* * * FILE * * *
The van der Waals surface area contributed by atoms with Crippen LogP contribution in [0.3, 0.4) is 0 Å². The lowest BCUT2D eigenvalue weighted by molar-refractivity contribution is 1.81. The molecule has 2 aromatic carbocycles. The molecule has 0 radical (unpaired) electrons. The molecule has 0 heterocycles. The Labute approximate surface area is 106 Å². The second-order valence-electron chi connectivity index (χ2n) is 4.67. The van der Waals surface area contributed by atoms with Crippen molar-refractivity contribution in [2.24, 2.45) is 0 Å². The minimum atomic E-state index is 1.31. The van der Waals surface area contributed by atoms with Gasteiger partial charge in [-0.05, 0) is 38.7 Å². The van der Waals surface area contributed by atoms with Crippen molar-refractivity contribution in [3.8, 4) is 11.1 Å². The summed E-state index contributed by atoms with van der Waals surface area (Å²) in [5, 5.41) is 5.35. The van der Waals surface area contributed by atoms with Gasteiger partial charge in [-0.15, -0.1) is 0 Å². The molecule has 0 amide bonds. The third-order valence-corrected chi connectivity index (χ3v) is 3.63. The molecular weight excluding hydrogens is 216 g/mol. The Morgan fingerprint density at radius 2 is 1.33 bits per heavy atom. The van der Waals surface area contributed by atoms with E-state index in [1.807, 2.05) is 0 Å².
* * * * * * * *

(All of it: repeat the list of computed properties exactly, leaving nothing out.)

The van der Waals surface area contributed by atoms with Crippen LogP contribution in [0.3, 0.4) is 0 Å². The lowest BCUT2D eigenvalue weighted by molar-refractivity contribution is 1.81. The molecule has 2 aromatic carbocycles. The molecule has 0 radical (unpaired) electrons. The molecule has 0 heterocycles. The Labute approximate surface area is 106 Å². The second-order valence-electron chi connectivity index (χ2n) is 4.67. The van der Waals surface area contributed by atoms with Crippen molar-refractivity contribution in [2.24, 2.45) is 0 Å². The minimum atomic E-state index is 1.31. The van der Waals surface area contributed by atoms with Gasteiger partial charge in [-0.05, 0) is 38.7 Å². The van der Waals surface area contributed by atoms with Crippen molar-refractivity contribution in [3.8, 4) is 11.1 Å². The summed E-state index contributed by atoms with van der Waals surface area (Å²) in [5, 5.41) is 5.35. The van der Waals surface area contributed by atoms with Gasteiger partial charge in [-0.15, -0.1) is 0 Å². The molecule has 0 amide bonds. The third-order valence-corrected chi connectivity index (χ3v) is 3.63. The molecular weight excluding hydrogens is 216 g/mol. The Morgan fingerprint density at radius 2 is 1.33 bits per heavy atom. The van der Waals surface area contributed by atoms with E-state index in [1.807, 2.05) is 0 Å².